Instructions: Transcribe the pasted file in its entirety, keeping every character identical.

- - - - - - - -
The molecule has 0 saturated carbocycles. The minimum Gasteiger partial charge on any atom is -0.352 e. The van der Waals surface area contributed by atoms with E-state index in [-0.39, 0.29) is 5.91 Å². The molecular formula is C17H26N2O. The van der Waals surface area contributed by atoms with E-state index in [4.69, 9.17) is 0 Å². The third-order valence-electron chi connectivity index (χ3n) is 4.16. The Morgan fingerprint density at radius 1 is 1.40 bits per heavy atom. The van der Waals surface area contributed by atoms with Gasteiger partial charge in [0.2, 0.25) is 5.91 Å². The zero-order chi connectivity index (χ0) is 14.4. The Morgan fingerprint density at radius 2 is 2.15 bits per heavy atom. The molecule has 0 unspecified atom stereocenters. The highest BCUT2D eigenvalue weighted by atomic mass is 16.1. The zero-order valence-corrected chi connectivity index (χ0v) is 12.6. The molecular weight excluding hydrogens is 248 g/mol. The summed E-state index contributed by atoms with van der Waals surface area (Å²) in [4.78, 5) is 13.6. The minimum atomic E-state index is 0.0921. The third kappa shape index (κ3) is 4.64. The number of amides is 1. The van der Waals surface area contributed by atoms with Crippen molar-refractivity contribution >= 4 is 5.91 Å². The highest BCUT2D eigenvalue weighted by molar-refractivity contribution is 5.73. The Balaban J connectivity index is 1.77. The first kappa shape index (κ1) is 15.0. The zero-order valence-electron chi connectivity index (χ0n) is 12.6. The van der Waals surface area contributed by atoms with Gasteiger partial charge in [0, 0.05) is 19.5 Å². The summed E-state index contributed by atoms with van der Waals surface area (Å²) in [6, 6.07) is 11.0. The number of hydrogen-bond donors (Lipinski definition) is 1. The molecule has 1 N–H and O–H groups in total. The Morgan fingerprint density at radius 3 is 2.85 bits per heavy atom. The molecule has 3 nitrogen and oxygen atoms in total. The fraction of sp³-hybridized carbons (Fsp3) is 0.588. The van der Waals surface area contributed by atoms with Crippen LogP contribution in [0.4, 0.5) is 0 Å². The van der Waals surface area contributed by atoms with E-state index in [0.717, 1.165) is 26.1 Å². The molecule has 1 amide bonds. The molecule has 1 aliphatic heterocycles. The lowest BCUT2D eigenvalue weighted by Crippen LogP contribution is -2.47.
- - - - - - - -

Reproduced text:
The molecule has 0 saturated carbocycles. The minimum Gasteiger partial charge on any atom is -0.352 e. The van der Waals surface area contributed by atoms with E-state index in [-0.39, 0.29) is 5.91 Å². The molecular formula is C17H26N2O. The van der Waals surface area contributed by atoms with E-state index in [4.69, 9.17) is 0 Å². The third-order valence-electron chi connectivity index (χ3n) is 4.16. The Morgan fingerprint density at radius 1 is 1.40 bits per heavy atom. The van der Waals surface area contributed by atoms with Gasteiger partial charge in [0.2, 0.25) is 5.91 Å². The zero-order chi connectivity index (χ0) is 14.4. The Morgan fingerprint density at radius 2 is 2.15 bits per heavy atom. The molecule has 0 unspecified atom stereocenters. The highest BCUT2D eigenvalue weighted by atomic mass is 16.1. The zero-order valence-corrected chi connectivity index (χ0v) is 12.6. The molecular weight excluding hydrogens is 248 g/mol. The summed E-state index contributed by atoms with van der Waals surface area (Å²) in [4.78, 5) is 13.6. The minimum atomic E-state index is 0.0921. The third kappa shape index (κ3) is 4.64. The number of amides is 1. The van der Waals surface area contributed by atoms with Crippen molar-refractivity contribution >= 4 is 5.91 Å². The highest BCUT2D eigenvalue weighted by molar-refractivity contribution is 5.73. The Balaban J connectivity index is 1.77. The first kappa shape index (κ1) is 15.0. The zero-order valence-electron chi connectivity index (χ0n) is 12.6. The van der Waals surface area contributed by atoms with Gasteiger partial charge in [0, 0.05) is 19.5 Å². The summed E-state index contributed by atoms with van der Waals surface area (Å²) in [6, 6.07) is 11.0. The number of hydrogen-bond donors (Lipinski definition) is 1. The molecule has 1 N–H and O–H groups in total. The Morgan fingerprint density at radius 3 is 2.85 bits per heavy atom. The molecule has 3 nitrogen and oxygen atoms in total. The fraction of sp³-hybridized carbons (Fsp3) is 0.588. The van der Waals surface area contributed by atoms with Crippen LogP contribution in [0.4, 0.5) is 0 Å². The van der Waals surface area contributed by atoms with E-state index in [0.717, 1.165) is 26.1 Å². The molecule has 1 amide bonds. The molecule has 1 aliphatic heterocycles. The lowest BCUT2D eigenvalue weighted by Crippen LogP contribution is -2.47.